“A substantial number of individuals spend excessive amount of time viewing pornography. While this alone doesn’t make it a mental health disorder, when they pursue pornography despite risks of emotional harm to self or others, experience significant adverse consequences ― like termination from work ― and feel unable to reduce or stop this behavior, it starts to look a lot like other mental health problems such as gambling disorder,” said Rory Reid, an assistant professor of psychiatry at the University of California, Los Angeles.

Mental health professionals disagree about whether compulsive pornography use should be seen and treated as an addiction. 
Mental health professionals disagree about whether compulsive pornography use should be seen and treated as an addiction. 

A small 2014 study out of the University of Cambridge found that for people with compulsive sexual behavior, watching porn triggered brain activity that mirrored what occurs in a person with a drug addiction’s brain when they’re shown their drug of choice.

However, while interesting, these findings “could not be used to diagnose” compulsive sexual behavior, the researchers noted. “Nor does our research necessarily provide evidence that these individuals are addicted to porn — or that porn is inherently addictive,” researcher Valerie Voon said.

However, a larger 2015 study by UCLA neuroscientists seemed to suggest the opposite. When people who struggled with porn consumption were presented with sexual images, they did not show a specific spike in brain activity that those living with addiction typically experience when they see an image of the object of their addiction. In fact, their brain response actually decreased when viewing porn.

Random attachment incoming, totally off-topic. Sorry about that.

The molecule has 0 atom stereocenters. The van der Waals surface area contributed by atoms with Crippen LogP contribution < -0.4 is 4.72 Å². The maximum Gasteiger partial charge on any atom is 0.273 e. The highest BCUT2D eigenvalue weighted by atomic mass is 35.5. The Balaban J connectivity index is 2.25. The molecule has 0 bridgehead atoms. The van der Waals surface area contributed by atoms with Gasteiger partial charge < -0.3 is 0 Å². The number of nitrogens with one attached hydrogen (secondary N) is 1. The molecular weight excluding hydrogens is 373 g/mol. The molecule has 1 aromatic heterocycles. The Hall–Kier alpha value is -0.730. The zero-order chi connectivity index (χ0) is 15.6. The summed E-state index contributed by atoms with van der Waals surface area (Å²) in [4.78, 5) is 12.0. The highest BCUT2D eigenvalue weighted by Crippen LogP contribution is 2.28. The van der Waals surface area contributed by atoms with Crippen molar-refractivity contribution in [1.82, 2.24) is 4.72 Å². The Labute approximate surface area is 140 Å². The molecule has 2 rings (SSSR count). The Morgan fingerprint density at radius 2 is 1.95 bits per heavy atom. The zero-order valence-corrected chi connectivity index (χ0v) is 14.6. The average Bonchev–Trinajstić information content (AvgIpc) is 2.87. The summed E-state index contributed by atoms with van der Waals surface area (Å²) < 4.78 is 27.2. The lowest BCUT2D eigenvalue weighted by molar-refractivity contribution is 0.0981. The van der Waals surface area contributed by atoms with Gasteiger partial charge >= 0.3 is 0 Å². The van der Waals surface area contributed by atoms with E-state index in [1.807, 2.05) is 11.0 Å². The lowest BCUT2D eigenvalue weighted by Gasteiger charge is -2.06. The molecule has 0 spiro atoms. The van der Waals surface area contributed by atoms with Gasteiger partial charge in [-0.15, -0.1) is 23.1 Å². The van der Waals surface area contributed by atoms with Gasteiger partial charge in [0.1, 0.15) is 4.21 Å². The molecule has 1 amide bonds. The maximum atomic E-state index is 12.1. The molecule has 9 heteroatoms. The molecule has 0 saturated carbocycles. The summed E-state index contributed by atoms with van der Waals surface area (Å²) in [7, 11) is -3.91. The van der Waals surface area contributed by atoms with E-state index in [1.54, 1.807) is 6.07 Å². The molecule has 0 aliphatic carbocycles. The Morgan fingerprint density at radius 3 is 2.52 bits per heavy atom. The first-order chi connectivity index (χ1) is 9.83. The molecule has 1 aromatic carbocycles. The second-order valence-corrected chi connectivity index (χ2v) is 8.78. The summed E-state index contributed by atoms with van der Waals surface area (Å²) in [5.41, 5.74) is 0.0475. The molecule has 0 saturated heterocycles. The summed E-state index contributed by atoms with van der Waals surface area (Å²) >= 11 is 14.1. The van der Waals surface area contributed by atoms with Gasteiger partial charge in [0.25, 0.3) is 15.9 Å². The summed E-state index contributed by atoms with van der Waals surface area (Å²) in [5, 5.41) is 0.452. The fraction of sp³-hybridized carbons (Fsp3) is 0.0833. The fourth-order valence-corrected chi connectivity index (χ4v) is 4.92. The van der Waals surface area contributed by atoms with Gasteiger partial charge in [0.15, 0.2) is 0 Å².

“This occurs with images of cigarettes in smokers and images of gaming in gamblers, amongst others,” the study’s lead author Nicole Prause previously told HuffPost. “The fact that this looks the opposite in those who report problems managing their porn viewing habits makes it different from every other claimed addiction.”

But this doesn’t mean people don’t struggle with their porn consumption.

While compulsive porn use may not be a diagnosable addiction by the DSM’s standards, there’s no doubt that for some, it’s a real issue with potentially serious and negative consequences. But how do you know when porn use has crossed the line into potentially unhealthy territory?

“When people consume pornography at the expense of personal relationships, risk of being terminated in the workplace, to the point where it negatively impacts their ability to engage in sex with partners, or as a way of dealing with problems such as loneliness, I think these are signs the behavior has ventured into unhealthy territory,” Reid said.

Experts reveal the signs a porn habit has become unhealthy or dysfunctional. 
Experts reveal the signs a porn habit has become unhealthy or dysfunctional. 

Other signs of dysfunction may include extreme secrecy and shame around the porn habit and many unsuccessful bids at curbing their usage, added Chris Kingman, a psychotherapist who specializes in treating people with troublesome porn use.